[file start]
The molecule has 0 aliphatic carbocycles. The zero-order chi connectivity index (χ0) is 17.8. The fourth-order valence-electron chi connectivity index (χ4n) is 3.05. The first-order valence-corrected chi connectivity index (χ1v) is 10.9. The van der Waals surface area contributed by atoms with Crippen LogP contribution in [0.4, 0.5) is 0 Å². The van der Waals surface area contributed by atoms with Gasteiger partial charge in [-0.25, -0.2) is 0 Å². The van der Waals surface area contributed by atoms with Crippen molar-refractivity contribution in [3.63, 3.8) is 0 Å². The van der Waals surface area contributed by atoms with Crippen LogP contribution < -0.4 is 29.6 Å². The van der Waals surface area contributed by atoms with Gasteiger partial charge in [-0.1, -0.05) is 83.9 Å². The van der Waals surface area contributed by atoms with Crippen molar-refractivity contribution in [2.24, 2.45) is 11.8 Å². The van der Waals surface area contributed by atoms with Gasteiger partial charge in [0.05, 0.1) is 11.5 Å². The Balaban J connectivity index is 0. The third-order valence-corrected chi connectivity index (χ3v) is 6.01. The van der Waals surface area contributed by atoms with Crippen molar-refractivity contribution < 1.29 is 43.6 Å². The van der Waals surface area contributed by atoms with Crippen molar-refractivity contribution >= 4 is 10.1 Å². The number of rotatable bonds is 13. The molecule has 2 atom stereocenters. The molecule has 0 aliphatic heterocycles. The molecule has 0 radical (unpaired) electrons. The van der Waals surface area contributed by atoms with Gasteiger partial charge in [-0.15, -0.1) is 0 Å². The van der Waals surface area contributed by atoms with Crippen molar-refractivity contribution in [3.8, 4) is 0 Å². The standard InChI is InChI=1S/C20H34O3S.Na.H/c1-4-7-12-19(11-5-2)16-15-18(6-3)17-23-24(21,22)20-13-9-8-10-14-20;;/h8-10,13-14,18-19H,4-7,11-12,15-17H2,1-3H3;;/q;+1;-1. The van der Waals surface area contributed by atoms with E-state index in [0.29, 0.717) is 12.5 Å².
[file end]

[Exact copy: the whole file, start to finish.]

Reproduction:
The molecule has 0 aliphatic carbocycles. The zero-order chi connectivity index (χ0) is 17.8. The fourth-order valence-electron chi connectivity index (χ4n) is 3.05. The first-order valence-corrected chi connectivity index (χ1v) is 10.9. The van der Waals surface area contributed by atoms with Crippen LogP contribution in [0.4, 0.5) is 0 Å². The van der Waals surface area contributed by atoms with Gasteiger partial charge in [-0.25, -0.2) is 0 Å². The van der Waals surface area contributed by atoms with Crippen molar-refractivity contribution in [3.63, 3.8) is 0 Å². The van der Waals surface area contributed by atoms with Crippen LogP contribution < -0.4 is 29.6 Å². The van der Waals surface area contributed by atoms with Gasteiger partial charge in [-0.1, -0.05) is 83.9 Å². The van der Waals surface area contributed by atoms with Crippen molar-refractivity contribution in [2.24, 2.45) is 11.8 Å². The van der Waals surface area contributed by atoms with Gasteiger partial charge in [0.05, 0.1) is 11.5 Å². The Balaban J connectivity index is 0. The third-order valence-corrected chi connectivity index (χ3v) is 6.01. The van der Waals surface area contributed by atoms with Crippen molar-refractivity contribution < 1.29 is 43.6 Å². The van der Waals surface area contributed by atoms with Crippen molar-refractivity contribution >= 4 is 10.1 Å². The number of rotatable bonds is 13. The molecule has 2 atom stereocenters. The molecule has 0 aliphatic heterocycles. The molecule has 0 radical (unpaired) electrons. The van der Waals surface area contributed by atoms with Gasteiger partial charge in [-0.15, -0.1) is 0 Å². The van der Waals surface area contributed by atoms with Crippen molar-refractivity contribution in [3.8, 4) is 0 Å². The standard InChI is InChI=1S/C20H34O3S.Na.H/c1-4-7-12-19(11-5-2)16-15-18(6-3)17-23-24(21,22)20-13-9-8-10-14-20;;/h8-10,13-14,18-19H,4-7,11-12,15-17H2,1-3H3;;/q;+1;-1. The van der Waals surface area contributed by atoms with E-state index in [0.29, 0.717) is 12.5 Å².